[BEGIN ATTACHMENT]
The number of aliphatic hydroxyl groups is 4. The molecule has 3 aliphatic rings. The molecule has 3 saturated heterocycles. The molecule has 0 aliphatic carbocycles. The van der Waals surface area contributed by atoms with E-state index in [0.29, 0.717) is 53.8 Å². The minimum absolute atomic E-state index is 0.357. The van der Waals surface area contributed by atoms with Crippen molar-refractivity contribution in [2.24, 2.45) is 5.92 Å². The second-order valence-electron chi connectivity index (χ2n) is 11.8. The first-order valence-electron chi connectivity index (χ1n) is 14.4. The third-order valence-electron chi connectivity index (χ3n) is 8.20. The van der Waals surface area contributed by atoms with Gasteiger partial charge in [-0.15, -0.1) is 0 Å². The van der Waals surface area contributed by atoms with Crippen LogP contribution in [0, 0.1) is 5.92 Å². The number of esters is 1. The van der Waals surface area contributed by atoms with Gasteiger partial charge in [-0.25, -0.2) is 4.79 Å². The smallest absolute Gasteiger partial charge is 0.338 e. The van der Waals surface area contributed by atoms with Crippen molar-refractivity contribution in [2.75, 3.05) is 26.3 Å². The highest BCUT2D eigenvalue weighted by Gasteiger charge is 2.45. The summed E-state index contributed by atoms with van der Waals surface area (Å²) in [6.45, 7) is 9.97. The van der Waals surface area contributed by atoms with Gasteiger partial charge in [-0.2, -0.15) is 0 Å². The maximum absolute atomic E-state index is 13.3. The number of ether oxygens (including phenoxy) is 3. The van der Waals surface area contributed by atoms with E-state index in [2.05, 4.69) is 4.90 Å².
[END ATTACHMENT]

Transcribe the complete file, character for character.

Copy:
The number of aliphatic hydroxyl groups is 4. The molecule has 3 aliphatic rings. The molecule has 3 saturated heterocycles. The molecule has 0 aliphatic carbocycles. The van der Waals surface area contributed by atoms with E-state index in [0.29, 0.717) is 53.8 Å². The minimum absolute atomic E-state index is 0.357. The van der Waals surface area contributed by atoms with Crippen molar-refractivity contribution in [2.24, 2.45) is 5.92 Å². The second-order valence-electron chi connectivity index (χ2n) is 11.8. The first-order valence-electron chi connectivity index (χ1n) is 14.4. The third-order valence-electron chi connectivity index (χ3n) is 8.20. The van der Waals surface area contributed by atoms with Gasteiger partial charge in [-0.15, -0.1) is 0 Å². The van der Waals surface area contributed by atoms with Crippen LogP contribution in [0, 0.1) is 5.92 Å². The number of esters is 1. The van der Waals surface area contributed by atoms with Gasteiger partial charge in [-0.25, -0.2) is 4.79 Å². The smallest absolute Gasteiger partial charge is 0.338 e. The van der Waals surface area contributed by atoms with Crippen molar-refractivity contribution in [2.75, 3.05) is 26.3 Å². The highest BCUT2D eigenvalue weighted by Gasteiger charge is 2.45. The summed E-state index contributed by atoms with van der Waals surface area (Å²) in [6.45, 7) is 9.97. The van der Waals surface area contributed by atoms with Gasteiger partial charge in [-0.2, -0.15) is 0 Å². The maximum absolute atomic E-state index is 13.3. The number of ether oxygens (including phenoxy) is 3. The van der Waals surface area contributed by atoms with E-state index in [2.05, 4.69) is 4.90 Å².